Union Launches Scottish Farming Manifesto

SCOTLAND, UK - In advance of the impending Scottish elections, taking place on Thursday, 5 May, Scotland’s farming union has laid out its challenge to political parties and their candidates on the key issues for the future of Scottish food and farming.
calendar icon 8 April 2011
clock icon 4 minute read

NFU Scotland has launched its programme for the next Scottish Government with Common Agricultural Policy (CAP) reform, penalties, red tape, land use and relationships with supermarkets topping the list of priorities for the next Scottish parliamentary term. The manifesto launch follows up regular meetings with the major Scottish parties in the past term where many of the issues that are contained within this document have been discussed.

By way of putting these policies in context, NFUS has stressed the crucial role Scottish farming and its associated industries play in producing food, maintaining the vast majority of Scotland’s iconic landscape, providing employment, underpinning rural communities and upholding high environmental, food safety and animal health and welfare standards.

The document lists the Union’s challenges for the next Scottish Government and Parliament as follows:

  • The Scottish Government must maintain effective relationships with Westminster and the EU and press the UK Government to take account of Scotland’s unique priorities in reforming the CAP.
  • We need a flexible, transparent CAP system, which recognises Scotland’s priorities, is underpinned by a strong budget and ensures that only truly active farmers are the recipients of support.
  • We must have a more proportionate system of inspections and penalties under the CAP focussed on outcomes, not the technicalities of process, and recognising that genuine errors must be dealt with fairly.
  • The Scottish Government must minimise the administrative burdens on farm businesses (and regulators) wherever possible and ensure the enforcement of regulations is fair, consistent and proportionate.
  • The Scottish Government must consider Scotland’s multifunctional land use and the need to balance the competing priorities of food security and climate change.
  • The Scottish Government must do everything within its power to ensure better and fairer relations within the food and drink supply chain.

Speaking from Brussels, where he is meeting Commission officials and other farming unions on CAP Reform, NFU Scotland’s President, Nigel Miller said:

“In this document, NFUS sets out its own programme for the Scottish Government and to create the foundation from which our crucial sector can flourish. NFU Scotland is lucky to have had a good working relationship with previous Scottish Governments and the Scottish Parliament.

“We will establish a working relationship with whatever Scottish Government the electorate chooses on May 5 and past experience has shown that we have proven adept at dealing with any political change an election may deliver.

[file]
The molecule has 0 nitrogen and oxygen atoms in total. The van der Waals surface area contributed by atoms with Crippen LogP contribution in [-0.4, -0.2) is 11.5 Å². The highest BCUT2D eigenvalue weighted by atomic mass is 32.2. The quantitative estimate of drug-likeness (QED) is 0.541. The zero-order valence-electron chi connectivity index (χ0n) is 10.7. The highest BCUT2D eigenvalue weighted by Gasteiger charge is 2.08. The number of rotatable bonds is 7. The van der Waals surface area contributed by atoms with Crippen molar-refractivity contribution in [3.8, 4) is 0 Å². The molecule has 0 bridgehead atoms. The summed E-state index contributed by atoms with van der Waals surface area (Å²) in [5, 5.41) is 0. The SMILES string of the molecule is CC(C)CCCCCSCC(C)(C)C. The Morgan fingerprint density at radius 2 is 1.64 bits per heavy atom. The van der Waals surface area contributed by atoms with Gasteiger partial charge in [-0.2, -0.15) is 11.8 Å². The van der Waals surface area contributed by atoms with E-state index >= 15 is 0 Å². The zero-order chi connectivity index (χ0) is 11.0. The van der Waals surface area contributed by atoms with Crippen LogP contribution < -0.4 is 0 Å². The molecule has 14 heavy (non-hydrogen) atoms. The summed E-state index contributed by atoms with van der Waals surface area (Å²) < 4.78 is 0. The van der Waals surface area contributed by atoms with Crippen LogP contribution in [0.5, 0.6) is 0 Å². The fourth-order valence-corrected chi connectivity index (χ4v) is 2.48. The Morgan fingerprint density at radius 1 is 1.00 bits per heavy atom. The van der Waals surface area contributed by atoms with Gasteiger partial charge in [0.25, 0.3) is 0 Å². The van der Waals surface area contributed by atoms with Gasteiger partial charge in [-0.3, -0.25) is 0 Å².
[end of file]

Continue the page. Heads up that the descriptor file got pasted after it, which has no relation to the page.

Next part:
“Our work with the Scottish Government and Scottish Parliament has generally been very beneficial for all Scotland’s farmers and crofters over the past and previous parliamentary terms and we shall make sure that all our connections are used to best effect, whatever the outcome of the May elections.

“Since the last Scottish election in 2007, three issues have risen in prominence at a national, European and global level; namely climate change, food security and energy security. In addition, at home, we have seen a renaissance in consumer interest in local, high quality food and drink. The importance of Scottish agriculture in providing plentiful, safe and nutritious food in a sustainable fashion is clearly increasing. Our ability to produce renewable energy is also of rapidly increasing interest and potential. In view of the economic crisis, it must be remembered that Scottish farming and its associated industries can help to provide a bedrock of recovery.

“It is crucial that the future Scottish Government and Parliament recognise what the farming industry is already doing to secure food supplies, manage our environment and landscapes, and strengthen the rural economy; all against a backdrop of economic pressures in the supply chain, a burgeoning regulatory environment and the impact on the ground of climate change.

“Scottish farming is diverse and, in many respects, thriving. It is also crucial to Scotland’s rural economy, underpinning it economically, environmentally and socially. Scottish farmers are able to produce food of amongst the highest welfare and environmental standards in the world, giving Scotland a reliable and sustainable source of food and building on it’s reputation as a land of food and drink.

“The forecast is good in many respects, but there are big challenges which need to be addressed, some of which will fall to the Scottish Government to help to resolve.”

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